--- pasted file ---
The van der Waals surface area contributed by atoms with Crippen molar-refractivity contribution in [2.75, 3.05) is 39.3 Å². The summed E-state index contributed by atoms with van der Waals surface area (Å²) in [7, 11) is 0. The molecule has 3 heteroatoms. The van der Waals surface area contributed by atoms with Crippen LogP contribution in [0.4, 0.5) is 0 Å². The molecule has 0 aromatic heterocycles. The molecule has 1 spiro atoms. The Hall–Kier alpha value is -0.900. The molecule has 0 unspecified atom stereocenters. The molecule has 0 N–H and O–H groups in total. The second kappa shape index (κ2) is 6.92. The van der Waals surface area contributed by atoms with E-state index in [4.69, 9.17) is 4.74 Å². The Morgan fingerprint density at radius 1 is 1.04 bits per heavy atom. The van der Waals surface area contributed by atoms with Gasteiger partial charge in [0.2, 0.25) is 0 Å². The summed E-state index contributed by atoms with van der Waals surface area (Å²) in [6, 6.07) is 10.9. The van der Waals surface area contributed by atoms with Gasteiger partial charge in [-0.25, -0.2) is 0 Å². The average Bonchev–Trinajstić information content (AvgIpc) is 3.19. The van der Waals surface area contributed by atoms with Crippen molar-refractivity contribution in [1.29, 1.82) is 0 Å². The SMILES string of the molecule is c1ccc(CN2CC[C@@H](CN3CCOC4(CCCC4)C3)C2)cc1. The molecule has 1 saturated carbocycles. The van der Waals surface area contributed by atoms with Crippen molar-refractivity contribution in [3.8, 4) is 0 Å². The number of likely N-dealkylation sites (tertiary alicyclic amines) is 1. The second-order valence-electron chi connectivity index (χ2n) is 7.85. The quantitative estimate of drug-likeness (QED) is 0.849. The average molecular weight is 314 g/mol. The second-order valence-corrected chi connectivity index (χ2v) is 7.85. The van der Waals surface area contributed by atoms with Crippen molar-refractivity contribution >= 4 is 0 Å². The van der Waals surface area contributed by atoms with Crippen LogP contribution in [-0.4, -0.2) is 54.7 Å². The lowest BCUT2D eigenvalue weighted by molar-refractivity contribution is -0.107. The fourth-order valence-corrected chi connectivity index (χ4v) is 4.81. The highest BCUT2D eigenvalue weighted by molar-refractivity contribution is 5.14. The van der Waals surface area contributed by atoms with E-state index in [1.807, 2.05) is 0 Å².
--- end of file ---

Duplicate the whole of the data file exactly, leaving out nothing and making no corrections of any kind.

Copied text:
The van der Waals surface area contributed by atoms with Crippen molar-refractivity contribution in [2.75, 3.05) is 39.3 Å². The summed E-state index contributed by atoms with van der Waals surface area (Å²) in [7, 11) is 0. The molecule has 3 heteroatoms. The van der Waals surface area contributed by atoms with Crippen LogP contribution in [0.4, 0.5) is 0 Å². The molecule has 0 aromatic heterocycles. The molecule has 1 spiro atoms. The Hall–Kier alpha value is -0.900. The molecule has 0 unspecified atom stereocenters. The molecule has 0 N–H and O–H groups in total. The second kappa shape index (κ2) is 6.92. The van der Waals surface area contributed by atoms with E-state index in [4.69, 9.17) is 4.74 Å². The Morgan fingerprint density at radius 1 is 1.04 bits per heavy atom. The van der Waals surface area contributed by atoms with Gasteiger partial charge in [0.2, 0.25) is 0 Å². The summed E-state index contributed by atoms with van der Waals surface area (Å²) in [6, 6.07) is 10.9. The van der Waals surface area contributed by atoms with Gasteiger partial charge in [-0.25, -0.2) is 0 Å². The average Bonchev–Trinajstić information content (AvgIpc) is 3.19. The van der Waals surface area contributed by atoms with Crippen molar-refractivity contribution in [1.29, 1.82) is 0 Å². The SMILES string of the molecule is c1ccc(CN2CC[C@@H](CN3CCOC4(CCCC4)C3)C2)cc1. The molecule has 1 saturated carbocycles. The van der Waals surface area contributed by atoms with Crippen molar-refractivity contribution in [3.8, 4) is 0 Å². The number of likely N-dealkylation sites (tertiary alicyclic amines) is 1. The second-order valence-electron chi connectivity index (χ2n) is 7.85. The quantitative estimate of drug-likeness (QED) is 0.849. The average molecular weight is 314 g/mol. The second-order valence-corrected chi connectivity index (χ2v) is 7.85. The van der Waals surface area contributed by atoms with Crippen molar-refractivity contribution >= 4 is 0 Å². The van der Waals surface area contributed by atoms with Crippen LogP contribution in [-0.4, -0.2) is 54.7 Å². The lowest BCUT2D eigenvalue weighted by molar-refractivity contribution is -0.107. The fourth-order valence-corrected chi connectivity index (χ4v) is 4.81. The highest BCUT2D eigenvalue weighted by molar-refractivity contribution is 5.14. The van der Waals surface area contributed by atoms with E-state index in [1.807, 2.05) is 0 Å².